The Parks’ paddled and sailed from Mana Island to Nelson—via Picton and French Pass—over a two-week period. Moffatt will again paddle/sail Frankie, the Rob Roy copy they made of the Parks’ kayak for the Coast to Coast crossing, and once more use only old gear that his great, great uncles used from 1880; and for scientific/social contrast and commentary, Gurney will again use the latest he can invent and buy.
Gurney’s developing the kite kayaking he used on the Coast to Coast with a special sea kayak design from Grahame Sisson. “Back to the innovation shed,” Gurney writes!
Friday, April 10, 2009
In late 1889 to early 1890, Kiwis George and James Park paddled and dragged two 40kg (80lb) Rob Roy canoes 330km, from New Zealand’s west coast to the east coast—Hokitika to Lyttelton—in 13 days, and then paddle-sailed down the coast to Christchurch.
Excerpt from a newspaper report of the original journey, Crossing the Main Divide
"They started from Hokitika on December 24th in two canoes,
Thursday, April 9, 2009
Grahame Sisson, who designed and built my Arctic Raider kayak, recently sent me a couple of photos of Paul Caffyn and Conrad Edwards during their 2007, 691 mile (1,112 km) Greenland paddle from Isortoq down the SE coast of Grønland, to Prins Christian Sund, then westwards to Narsaq.
Grahame’s Nordkapp, a remodified version of Frank Goodman’s original Nordkapp (eg. pod seat, cockpit foredeck higher and a rudder), was used by Paul on his 1982 circumnavigation of
What’s great about the two Nordkapps Paul and Conrad used in
Grahame wrote me, “Just as well I increased the keel rovings three times normal—they were ramming the ice flows at sprint speed to come ashore for a wee wee!!!!”
Paul’s written a bit about the trip in the August-September 2007 KASK journal (pp16-17), with a couple of great cover photos.
Wednesday, April 8, 2009
Gear: Only a few new additions to the collection this year, as reviewed for 2007 and 2008. First up, a new Greenland Paddle. Not that this was intentional. But when I saw StripBuilder’s beautiful hand-crafted one-of-three GPs the day before the race started, I just had to have it, there and then. And it did help—the slimmer loom and longer thinner paddles made for fewer pressure points and a very comfortable paddling experience.
And a new piece of safety equipment: Greatland Laser’s rescue laser flare Magnum. There are marketed as nighttime signaling devices visible up to 20 miles (32 km) away in optimal conditions, and effective in daytime up to three miles (4.8km). It’s not intended to replace but supplement the four small Orion Skyblazer rescue flares I carry in one of my PFD pockets, yet pragmatically appreciating that those Orions may just not work. I had it stored in a PFD pocket and attached via light parachute cord.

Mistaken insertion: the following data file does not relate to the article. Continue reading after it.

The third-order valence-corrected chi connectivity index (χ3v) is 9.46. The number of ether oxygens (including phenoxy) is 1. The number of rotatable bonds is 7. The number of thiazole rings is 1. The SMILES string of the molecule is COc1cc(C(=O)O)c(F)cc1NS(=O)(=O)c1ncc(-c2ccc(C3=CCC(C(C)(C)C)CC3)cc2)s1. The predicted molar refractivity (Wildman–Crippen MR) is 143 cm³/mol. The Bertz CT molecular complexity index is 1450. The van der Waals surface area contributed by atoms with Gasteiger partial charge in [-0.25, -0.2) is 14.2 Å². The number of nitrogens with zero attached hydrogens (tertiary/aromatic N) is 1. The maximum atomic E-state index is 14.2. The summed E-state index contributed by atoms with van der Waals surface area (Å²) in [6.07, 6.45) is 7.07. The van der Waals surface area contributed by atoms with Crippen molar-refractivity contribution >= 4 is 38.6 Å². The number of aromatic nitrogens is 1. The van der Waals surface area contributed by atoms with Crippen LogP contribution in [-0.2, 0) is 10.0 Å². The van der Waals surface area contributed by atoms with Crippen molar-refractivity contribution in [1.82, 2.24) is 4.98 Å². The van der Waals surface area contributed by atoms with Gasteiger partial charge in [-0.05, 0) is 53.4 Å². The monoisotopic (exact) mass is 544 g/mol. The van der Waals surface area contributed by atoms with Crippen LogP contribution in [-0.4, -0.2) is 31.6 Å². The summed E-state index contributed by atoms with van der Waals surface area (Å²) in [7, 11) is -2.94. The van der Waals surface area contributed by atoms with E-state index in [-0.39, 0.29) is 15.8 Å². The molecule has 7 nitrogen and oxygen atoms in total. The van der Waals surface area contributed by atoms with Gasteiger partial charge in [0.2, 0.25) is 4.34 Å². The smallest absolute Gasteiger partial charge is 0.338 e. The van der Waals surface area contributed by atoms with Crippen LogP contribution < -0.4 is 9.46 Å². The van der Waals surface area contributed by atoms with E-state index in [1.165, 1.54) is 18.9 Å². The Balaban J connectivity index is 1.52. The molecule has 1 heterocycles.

What I did find appealing this year was stopping for lunch and, thanks to the generosity of KneadingWater, dining on foil-packaged tuna wrapped in a tortilla with half a chopped up mini Babybel cheese. Not anticipating another racing mode EC as with 2008’s, for EC2010 I may well practice the civilized lessons learned from KW.
Leave No Trace: As with last year, I again packed Phillips’ WagBags—four this year—and I used three on the first three mornings where we camped “wild” and “stealth-like.” Subsequent mornings at groundsites/chickees along the Wilderness Waterway had their own PortaLoos, and there’s a public loo at Flamingo, which covers a regular person like me! I can’t encourage folks enough to use these when camping wild—or any similar system such as newspaper and a ziplock bag—it just doesn’t suffice nowadays to dig a cathole and perhaps take out just your loo paper.
Conclusions: All-in-all, it was a fairly “healthy” race for me—I didn’t wear (constantly wet) gloves at all this year, which I believe helped cancel any potential blister problem—none at all, in fact. Any pressure points were dealt with immediately with waterproof tape, which is how I dropped my beloved PFD knife overboard. As with last year but funnily not the year before, I did achieve an impressive case of “nappy rash,” or diaper rash as the Americans would phrase it. I’m going to have to give some thought to how to try and alleviate this problem. Certainly not as bad as last year’s, where it got infected, but uncomfortable for the first few days. (More to blog on this issue...)
I still don't really "sleep" with any consistency during the race—it can be a bit frustrating at times hearing those around you soundly asleep—but that doesn't seem to slow me down any during the race itself (just after). One trick I did learn that helped, particularly those camping around me, was to turn my deluctible Exped 7 down sleeping mat over the other way, which meant it's now so much quieter when I turn over.
And, of course, as FliesWithKiwiBird has repeatedly noticed, I’m pretty useless for the week after the race—it takes a good three to four days to get my landlegs back, and nearly a week or so to return to complete tigger levels.
But I’m signed up for next year…
Tuesday, April 7, 2009
Day 7: CP3 Flamingo to the finish at
Photo: CrazyRussian welcoming us home, with cold beers in hand
Photo: Signing in for the last time
Photo: The showered version, chatting with Pelican and NiteSong